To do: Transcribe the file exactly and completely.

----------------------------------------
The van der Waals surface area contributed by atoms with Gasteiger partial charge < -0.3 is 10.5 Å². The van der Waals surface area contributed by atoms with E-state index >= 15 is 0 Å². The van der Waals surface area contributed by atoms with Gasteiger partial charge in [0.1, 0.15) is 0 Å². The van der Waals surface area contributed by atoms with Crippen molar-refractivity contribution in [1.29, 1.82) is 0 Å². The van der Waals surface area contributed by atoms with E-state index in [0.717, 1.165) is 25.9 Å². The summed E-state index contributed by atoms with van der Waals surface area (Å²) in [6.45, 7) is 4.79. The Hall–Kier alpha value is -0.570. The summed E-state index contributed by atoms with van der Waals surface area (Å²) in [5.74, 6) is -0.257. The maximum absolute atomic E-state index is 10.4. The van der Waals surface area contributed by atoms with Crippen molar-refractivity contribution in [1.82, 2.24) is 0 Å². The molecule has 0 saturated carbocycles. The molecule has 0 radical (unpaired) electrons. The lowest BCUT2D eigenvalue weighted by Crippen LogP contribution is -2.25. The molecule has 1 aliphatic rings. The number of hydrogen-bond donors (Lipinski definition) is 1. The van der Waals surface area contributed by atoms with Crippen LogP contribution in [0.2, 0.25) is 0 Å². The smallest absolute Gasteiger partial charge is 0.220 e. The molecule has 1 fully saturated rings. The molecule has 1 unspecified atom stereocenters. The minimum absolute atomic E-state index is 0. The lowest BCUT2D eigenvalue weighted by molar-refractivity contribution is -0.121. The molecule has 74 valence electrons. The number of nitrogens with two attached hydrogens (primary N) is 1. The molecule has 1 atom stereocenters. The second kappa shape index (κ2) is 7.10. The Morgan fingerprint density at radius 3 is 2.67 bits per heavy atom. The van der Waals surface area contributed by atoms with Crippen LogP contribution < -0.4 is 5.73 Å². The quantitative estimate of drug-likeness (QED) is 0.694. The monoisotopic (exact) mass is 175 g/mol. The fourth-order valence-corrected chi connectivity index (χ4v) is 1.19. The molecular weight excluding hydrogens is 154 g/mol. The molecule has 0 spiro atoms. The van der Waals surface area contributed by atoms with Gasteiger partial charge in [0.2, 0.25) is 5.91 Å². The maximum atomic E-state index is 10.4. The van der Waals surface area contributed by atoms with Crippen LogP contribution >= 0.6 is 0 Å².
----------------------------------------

The van der Waals surface area contributed by atoms with Gasteiger partial charge < -0.3 is 10.5 Å². The van der Waals surface area contributed by atoms with E-state index >= 15 is 0 Å². The van der Waals surface area contributed by atoms with Gasteiger partial charge in [0.1, 0.15) is 0 Å². The van der Waals surface area contributed by atoms with Crippen molar-refractivity contribution in [1.29, 1.82) is 0 Å². The van der Waals surface area contributed by atoms with E-state index in [0.717, 1.165) is 25.9 Å². The summed E-state index contributed by atoms with van der Waals surface area (Å²) in [6.45, 7) is 4.79. The Hall–Kier alpha value is -0.570. The summed E-state index contributed by atoms with van der Waals surface area (Å²) in [5.74, 6) is -0.257. The maximum absolute atomic E-state index is 10.4. The van der Waals surface area contributed by atoms with Crippen molar-refractivity contribution in [1.82, 2.24) is 0 Å². The molecule has 0 saturated carbocycles. The molecule has 0 radical (unpaired) electrons. The lowest BCUT2D eigenvalue weighted by Crippen LogP contribution is -2.25. The molecule has 1 aliphatic rings. The number of hydrogen-bond donors (Lipinski definition) is 1. The van der Waals surface area contributed by atoms with Crippen LogP contribution in [0.2, 0.25) is 0 Å². The smallest absolute Gasteiger partial charge is 0.220 e. The molecule has 1 fully saturated rings. The molecule has 1 unspecified atom stereocenters. The minimum absolute atomic E-state index is 0. The lowest BCUT2D eigenvalue weighted by molar-refractivity contribution is -0.121. The molecule has 74 valence electrons. The number of nitrogens with two attached hydrogens (primary N) is 1. The molecule has 1 atom stereocenters. The second kappa shape index (κ2) is 7.10. The Morgan fingerprint density at radius 3 is 2.67 bits per heavy atom. The van der Waals surface area contributed by atoms with Crippen LogP contribution < -0.4 is 5.73 Å². The quantitative estimate of drug-likeness (QED) is 0.694. The monoisotopic (exact) mass is 175 g/mol. The fourth-order valence-corrected chi connectivity index (χ4v) is 1.19. The molecular weight excluding hydrogens is 154 g/mol. The molecule has 0 spiro atoms. The van der Waals surface area contributed by atoms with Gasteiger partial charge in [0.2, 0.25) is 5.91 Å². The maximum atomic E-state index is 10.4. The van der Waals surface area contributed by atoms with Crippen LogP contribution >= 0.6 is 0 Å².